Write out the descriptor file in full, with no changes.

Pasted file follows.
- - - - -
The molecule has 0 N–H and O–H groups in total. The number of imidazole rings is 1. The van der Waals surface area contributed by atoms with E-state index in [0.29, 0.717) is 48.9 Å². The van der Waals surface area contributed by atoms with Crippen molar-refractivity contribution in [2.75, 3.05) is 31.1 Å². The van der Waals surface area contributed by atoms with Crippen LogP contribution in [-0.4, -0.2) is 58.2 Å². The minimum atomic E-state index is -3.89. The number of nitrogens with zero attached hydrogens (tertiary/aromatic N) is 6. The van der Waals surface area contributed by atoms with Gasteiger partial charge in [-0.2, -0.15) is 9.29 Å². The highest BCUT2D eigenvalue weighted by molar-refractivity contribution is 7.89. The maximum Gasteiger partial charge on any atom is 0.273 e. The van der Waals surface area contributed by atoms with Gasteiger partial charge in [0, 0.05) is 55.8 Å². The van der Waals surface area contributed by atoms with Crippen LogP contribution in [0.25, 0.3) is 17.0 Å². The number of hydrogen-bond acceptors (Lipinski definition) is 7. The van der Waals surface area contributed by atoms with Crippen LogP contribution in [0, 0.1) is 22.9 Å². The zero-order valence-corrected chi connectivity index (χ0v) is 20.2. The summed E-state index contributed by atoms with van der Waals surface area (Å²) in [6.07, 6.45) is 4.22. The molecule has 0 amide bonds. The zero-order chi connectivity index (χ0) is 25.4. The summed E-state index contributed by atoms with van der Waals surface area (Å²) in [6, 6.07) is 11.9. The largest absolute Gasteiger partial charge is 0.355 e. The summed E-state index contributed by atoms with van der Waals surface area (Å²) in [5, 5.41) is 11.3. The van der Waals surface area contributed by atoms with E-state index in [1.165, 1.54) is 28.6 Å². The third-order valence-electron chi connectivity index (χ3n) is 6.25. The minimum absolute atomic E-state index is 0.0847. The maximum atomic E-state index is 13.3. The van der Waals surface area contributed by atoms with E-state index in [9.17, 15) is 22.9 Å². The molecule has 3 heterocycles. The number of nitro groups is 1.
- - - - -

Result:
The molecule has 0 N–H and O–H groups in total. The number of imidazole rings is 1. The van der Waals surface area contributed by atoms with E-state index in [0.29, 0.717) is 48.9 Å². The van der Waals surface area contributed by atoms with Crippen molar-refractivity contribution in [2.75, 3.05) is 31.1 Å². The van der Waals surface area contributed by atoms with Crippen LogP contribution in [-0.4, -0.2) is 58.2 Å². The minimum atomic E-state index is -3.89. The number of nitrogens with zero attached hydrogens (tertiary/aromatic N) is 6. The van der Waals surface area contributed by atoms with Gasteiger partial charge in [-0.2, -0.15) is 9.29 Å². The highest BCUT2D eigenvalue weighted by molar-refractivity contribution is 7.89. The maximum Gasteiger partial charge on any atom is 0.273 e. The van der Waals surface area contributed by atoms with Gasteiger partial charge in [0, 0.05) is 55.8 Å². The van der Waals surface area contributed by atoms with Crippen LogP contribution in [0.25, 0.3) is 17.0 Å². The number of hydrogen-bond acceptors (Lipinski definition) is 7. The van der Waals surface area contributed by atoms with Crippen LogP contribution in [0, 0.1) is 22.9 Å². The zero-order valence-corrected chi connectivity index (χ0v) is 20.2. The summed E-state index contributed by atoms with van der Waals surface area (Å²) in [6.07, 6.45) is 4.22. The molecule has 0 amide bonds. The zero-order chi connectivity index (χ0) is 25.4. The summed E-state index contributed by atoms with van der Waals surface area (Å²) in [6, 6.07) is 11.9. The largest absolute Gasteiger partial charge is 0.355 e. The summed E-state index contributed by atoms with van der Waals surface area (Å²) in [5, 5.41) is 11.3. The van der Waals surface area contributed by atoms with E-state index in [1.165, 1.54) is 28.6 Å². The third-order valence-electron chi connectivity index (χ3n) is 6.25. The minimum absolute atomic E-state index is 0.0847. The maximum atomic E-state index is 13.3. The van der Waals surface area contributed by atoms with E-state index in [9.17, 15) is 22.9 Å². The molecule has 3 heterocycles. The number of nitro groups is 1.